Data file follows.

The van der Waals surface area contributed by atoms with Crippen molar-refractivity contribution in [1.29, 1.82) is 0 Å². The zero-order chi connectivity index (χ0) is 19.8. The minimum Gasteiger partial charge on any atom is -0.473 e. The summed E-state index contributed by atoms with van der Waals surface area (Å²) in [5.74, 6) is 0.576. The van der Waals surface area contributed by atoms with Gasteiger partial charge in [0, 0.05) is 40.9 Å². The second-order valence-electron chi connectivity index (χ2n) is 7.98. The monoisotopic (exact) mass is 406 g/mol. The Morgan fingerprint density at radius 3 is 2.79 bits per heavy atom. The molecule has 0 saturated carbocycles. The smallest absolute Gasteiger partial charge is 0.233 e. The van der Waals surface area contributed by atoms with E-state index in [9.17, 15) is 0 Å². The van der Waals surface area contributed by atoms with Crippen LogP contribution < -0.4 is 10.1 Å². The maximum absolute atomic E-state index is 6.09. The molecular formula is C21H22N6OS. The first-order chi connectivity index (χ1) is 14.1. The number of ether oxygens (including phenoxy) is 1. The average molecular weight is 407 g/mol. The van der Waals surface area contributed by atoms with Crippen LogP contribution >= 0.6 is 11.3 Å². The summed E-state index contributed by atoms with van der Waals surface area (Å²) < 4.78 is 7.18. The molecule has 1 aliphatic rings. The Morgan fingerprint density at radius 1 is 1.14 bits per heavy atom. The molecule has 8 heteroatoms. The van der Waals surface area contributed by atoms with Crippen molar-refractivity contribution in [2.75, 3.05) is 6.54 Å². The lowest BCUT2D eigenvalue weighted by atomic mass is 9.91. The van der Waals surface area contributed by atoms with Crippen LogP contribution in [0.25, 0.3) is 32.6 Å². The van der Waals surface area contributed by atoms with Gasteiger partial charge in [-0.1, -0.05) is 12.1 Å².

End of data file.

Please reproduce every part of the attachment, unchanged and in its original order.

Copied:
The van der Waals surface area contributed by atoms with Crippen molar-refractivity contribution in [1.29, 1.82) is 0 Å². The zero-order chi connectivity index (χ0) is 19.8. The minimum Gasteiger partial charge on any atom is -0.473 e. The summed E-state index contributed by atoms with van der Waals surface area (Å²) in [5.74, 6) is 0.576. The van der Waals surface area contributed by atoms with Gasteiger partial charge in [0, 0.05) is 40.9 Å². The second-order valence-electron chi connectivity index (χ2n) is 7.98. The monoisotopic (exact) mass is 406 g/mol. The Morgan fingerprint density at radius 3 is 2.79 bits per heavy atom. The molecule has 0 saturated carbocycles. The smallest absolute Gasteiger partial charge is 0.233 e. The van der Waals surface area contributed by atoms with E-state index in [9.17, 15) is 0 Å². The van der Waals surface area contributed by atoms with Crippen LogP contribution < -0.4 is 10.1 Å². The maximum absolute atomic E-state index is 6.09. The molecular formula is C21H22N6OS. The first-order chi connectivity index (χ1) is 14.1. The number of ether oxygens (including phenoxy) is 1. The average molecular weight is 407 g/mol. The van der Waals surface area contributed by atoms with Crippen LogP contribution >= 0.6 is 11.3 Å². The summed E-state index contributed by atoms with van der Waals surface area (Å²) < 4.78 is 7.18. The molecule has 1 aliphatic rings. The Morgan fingerprint density at radius 1 is 1.14 bits per heavy atom. The molecule has 8 heteroatoms. The van der Waals surface area contributed by atoms with Crippen molar-refractivity contribution in [2.75, 3.05) is 6.54 Å². The lowest BCUT2D eigenvalue weighted by atomic mass is 9.91. The van der Waals surface area contributed by atoms with Crippen LogP contribution in [0.25, 0.3) is 32.6 Å². The van der Waals surface area contributed by atoms with Gasteiger partial charge in [-0.1, -0.05) is 12.1 Å².